Chris Bowers over at MYDD has put together an House race forecast database, which will be updated on a regular basis. Bowers says:

“What I am not worried about is competition. The sheer amount of information I offer in this forecast easily surpasses anything publicly available anywhere in the nation.”

It’s impressive, but I don’t know that the “sheer amount of information” is all that astronomical, but he’s probably right that you won’t find all of this information in any single quick-reference source. I’m sure the professionals will be printing it out regularly. The chart contains the following:

The top 60 House races in the nation, grouped by competitiveness tier.

Meanwhile, Osama is stalking Ned Lamont.

  • The names of both the Democratic and Republican candidates in all 60 races.
  • The relative cash on hand in all 60 races
  • The partisan voting index for all 60 districts
  • The 2004 margin in all 60 districts
  • The latest poll, if any, from all 60 districts
  • Notifications as to whether each district is an open seat, held by a freshman, has a repeat challenger, or has been targeted for ad buys by the DCCC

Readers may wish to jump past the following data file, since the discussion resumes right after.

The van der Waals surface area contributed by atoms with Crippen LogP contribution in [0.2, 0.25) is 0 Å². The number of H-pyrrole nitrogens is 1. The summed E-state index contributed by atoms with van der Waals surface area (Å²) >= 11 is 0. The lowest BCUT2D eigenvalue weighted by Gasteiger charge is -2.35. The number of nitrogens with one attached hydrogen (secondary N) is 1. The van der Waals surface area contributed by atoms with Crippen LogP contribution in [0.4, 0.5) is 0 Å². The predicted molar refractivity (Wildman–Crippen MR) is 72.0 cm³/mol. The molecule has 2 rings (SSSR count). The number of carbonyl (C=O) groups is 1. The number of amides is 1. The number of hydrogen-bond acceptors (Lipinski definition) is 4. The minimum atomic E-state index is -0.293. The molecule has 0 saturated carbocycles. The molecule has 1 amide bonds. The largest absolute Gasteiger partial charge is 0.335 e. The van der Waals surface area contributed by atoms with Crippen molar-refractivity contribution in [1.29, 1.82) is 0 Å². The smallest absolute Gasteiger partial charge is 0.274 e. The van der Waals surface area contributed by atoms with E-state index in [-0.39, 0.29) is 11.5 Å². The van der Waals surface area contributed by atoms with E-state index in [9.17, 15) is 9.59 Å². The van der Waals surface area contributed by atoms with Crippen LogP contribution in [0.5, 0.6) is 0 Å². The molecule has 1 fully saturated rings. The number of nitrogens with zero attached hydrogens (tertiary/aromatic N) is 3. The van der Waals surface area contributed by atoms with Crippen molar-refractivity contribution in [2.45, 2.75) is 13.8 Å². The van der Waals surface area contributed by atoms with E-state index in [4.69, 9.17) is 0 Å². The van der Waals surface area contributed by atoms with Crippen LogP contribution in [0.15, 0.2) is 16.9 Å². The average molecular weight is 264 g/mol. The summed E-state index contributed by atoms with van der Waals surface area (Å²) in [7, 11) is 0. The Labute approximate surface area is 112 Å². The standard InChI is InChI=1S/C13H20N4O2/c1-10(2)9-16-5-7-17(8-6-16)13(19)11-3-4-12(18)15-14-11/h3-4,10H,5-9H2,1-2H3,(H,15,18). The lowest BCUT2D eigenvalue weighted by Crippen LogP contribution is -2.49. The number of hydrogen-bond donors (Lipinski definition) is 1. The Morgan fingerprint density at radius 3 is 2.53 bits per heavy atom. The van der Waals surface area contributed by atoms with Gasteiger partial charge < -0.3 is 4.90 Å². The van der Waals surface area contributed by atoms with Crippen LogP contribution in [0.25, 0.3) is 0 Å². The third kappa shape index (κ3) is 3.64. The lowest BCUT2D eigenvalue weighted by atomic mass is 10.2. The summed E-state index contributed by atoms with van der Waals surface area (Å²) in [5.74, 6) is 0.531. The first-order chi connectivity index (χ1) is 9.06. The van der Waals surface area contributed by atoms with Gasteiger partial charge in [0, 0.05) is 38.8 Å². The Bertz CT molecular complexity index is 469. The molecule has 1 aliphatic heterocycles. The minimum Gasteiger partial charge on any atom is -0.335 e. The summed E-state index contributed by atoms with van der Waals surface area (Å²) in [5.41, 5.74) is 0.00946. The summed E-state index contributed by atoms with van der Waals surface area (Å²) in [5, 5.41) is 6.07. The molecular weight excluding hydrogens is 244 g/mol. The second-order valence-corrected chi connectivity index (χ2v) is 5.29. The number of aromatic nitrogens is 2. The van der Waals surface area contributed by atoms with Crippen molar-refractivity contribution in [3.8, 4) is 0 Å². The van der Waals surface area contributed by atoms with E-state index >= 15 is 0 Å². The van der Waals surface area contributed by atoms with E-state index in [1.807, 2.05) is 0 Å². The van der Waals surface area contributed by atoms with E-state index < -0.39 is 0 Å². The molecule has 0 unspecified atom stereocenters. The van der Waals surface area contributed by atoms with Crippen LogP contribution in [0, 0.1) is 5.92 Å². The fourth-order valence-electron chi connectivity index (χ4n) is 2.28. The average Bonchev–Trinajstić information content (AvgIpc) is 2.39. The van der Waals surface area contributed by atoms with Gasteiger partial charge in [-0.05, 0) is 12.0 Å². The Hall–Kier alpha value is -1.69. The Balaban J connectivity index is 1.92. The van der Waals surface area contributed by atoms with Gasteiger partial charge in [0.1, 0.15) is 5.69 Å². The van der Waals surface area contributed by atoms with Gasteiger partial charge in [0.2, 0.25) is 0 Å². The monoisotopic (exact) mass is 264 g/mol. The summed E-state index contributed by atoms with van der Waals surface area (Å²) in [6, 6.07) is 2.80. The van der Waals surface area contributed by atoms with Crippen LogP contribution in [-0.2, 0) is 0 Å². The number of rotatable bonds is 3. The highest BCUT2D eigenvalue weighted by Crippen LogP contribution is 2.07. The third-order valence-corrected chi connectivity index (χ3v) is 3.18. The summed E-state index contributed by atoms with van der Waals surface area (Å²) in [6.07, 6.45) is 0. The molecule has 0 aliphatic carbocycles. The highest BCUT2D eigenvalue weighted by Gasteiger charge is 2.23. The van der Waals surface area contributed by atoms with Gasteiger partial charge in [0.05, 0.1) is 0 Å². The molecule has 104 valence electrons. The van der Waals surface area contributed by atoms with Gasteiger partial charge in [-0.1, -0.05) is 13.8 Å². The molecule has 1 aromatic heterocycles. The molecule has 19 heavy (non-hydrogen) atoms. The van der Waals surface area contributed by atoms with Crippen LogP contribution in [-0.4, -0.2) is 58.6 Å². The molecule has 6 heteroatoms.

• Mini-commentary on each district

His projections are probably optimistic (for Democrats). Kos agrees with me:

“And for the record, I still don’t think we’ll win back either chamber. I’ve seen the GOP close the deal too many times before for me to get complacent and cocky. Nah. I think we’ll win 7-14 seats in the House, 3-5 in the Senate.”

The recent polling notwithstanding, I doubt that Virginia, Tennessee, and Nevada are really in play. Casey will probably beat Santorum in Pennsylvania. Brown is looking good in Ohio. And I’ve got a very good feeling about Montana because of an unusually strong Democrat in Tester. But I’d never bet on Missouri, and Chafee will probably pull it out Rhode Island if he wins his primary. One the up side, none of the previously indicated vulnerable Democrats look like they’re going down, not even Maria Cantwell. I say the Democrats pick up 3 (not including the Lamont win over Lieberman, which I believe is relatively certain current polls notwithstanding). I have no idea about the House, except that it appears that the Democrats will gain seats.

Oh, and Osama’s stalking Lamont (photo above from Lamont’s blog).